- Axantur (b. S.A. 395) was the youngest child of Nolondil (who himself was the youngest child of Vardamir, the notional second King of Númenor). Axantur had three children: Lindissë, daughter (b. S.A. 551); Ardamir, son (b. S.A. 562); Cemendur, son (b. S.A. 575).
- Beregar, of the House of Bëor, lived in Emerië, primarily a sheep-farming district. He married Núneth, and they had a daughter, Erendis, born in S.A. 771. Erendis married Aldarion, the King's Heir, in S.A. 870. Beregar and his wife are last referred to in S.A. 879, when they were still living in Emerië. Beregar favoured the use of Elvish languages in his house.
- Berúthiel was a Black Númenórean woman who married a king of Gondor. In The Lord of the Rings, Aragorn uses Berúthiel's cats as a byword for navigation in the dark: "Gandalf is surer of finding the way home in a blind night than the cats of Queen Berúthiel".
- Cemendur son of Axantur. Cemendur, born S.A. 575, was the youngest child of Axantur, a descendant of the royal family of Númenor. Cemendur had two children: Írildë, daughter (b. S.A. 700); Hallatan of Hyarastorni, son (b. S.A. 711).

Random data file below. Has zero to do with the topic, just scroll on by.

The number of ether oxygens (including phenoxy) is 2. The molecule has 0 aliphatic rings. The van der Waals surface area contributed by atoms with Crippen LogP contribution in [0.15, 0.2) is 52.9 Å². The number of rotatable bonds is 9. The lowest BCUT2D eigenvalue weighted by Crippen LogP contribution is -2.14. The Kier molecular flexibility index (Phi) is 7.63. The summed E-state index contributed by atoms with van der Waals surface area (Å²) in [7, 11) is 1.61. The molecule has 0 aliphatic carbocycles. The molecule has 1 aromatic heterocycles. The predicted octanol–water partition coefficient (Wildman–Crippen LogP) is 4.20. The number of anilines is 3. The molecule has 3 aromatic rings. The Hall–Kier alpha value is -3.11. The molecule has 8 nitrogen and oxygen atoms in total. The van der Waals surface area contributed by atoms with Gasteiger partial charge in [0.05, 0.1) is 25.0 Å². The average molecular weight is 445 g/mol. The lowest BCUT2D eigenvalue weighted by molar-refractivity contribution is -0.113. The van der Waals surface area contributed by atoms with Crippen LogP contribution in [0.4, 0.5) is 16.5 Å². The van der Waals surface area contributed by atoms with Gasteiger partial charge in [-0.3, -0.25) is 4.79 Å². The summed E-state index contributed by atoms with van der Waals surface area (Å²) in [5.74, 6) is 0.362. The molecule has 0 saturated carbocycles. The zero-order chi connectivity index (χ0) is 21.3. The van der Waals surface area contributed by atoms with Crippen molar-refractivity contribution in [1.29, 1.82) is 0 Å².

- Ciryatur which is Sindarin for Ship-Lord, was an admiral in the Númenórean navy sent by Tar-Minastir to Middle-earth in S.A. 1700 to aid Gil-galad, the King of the High Elves, against the armies of Sauron, the Dark Lord. In the War of the Elves and Sauron, the Dark Lord's forces overran the lands of Eriador, and Sauron threatened to conquer all of Middle-earth. Gil-galad sent to Númenor for help, and Tar-Minastir responded by sending an immense fleet to the aid of the Elves. The Númenórean fleet was led by the great admiral Ciryatur, who cunningly divided his forces, sending some into the south while his main fleet landed in Lindon. Ciryatur's Númenórean warriors proved more than equal to Sauron's armies, and forced them southwards out of Eriador. At the decisive Battle of the Gwathló, Sauron was trapped between the two Númenórean armies, and almost captured. Though he escaped in the end and returned to Mordor, he swore vengeance on the victorious Númenóreans. More than 1,600 years later, he accomplished his aim and Númenor was destroyed, so that Ciryatur's great victory can be seen as the first seed of the Downfall of his home.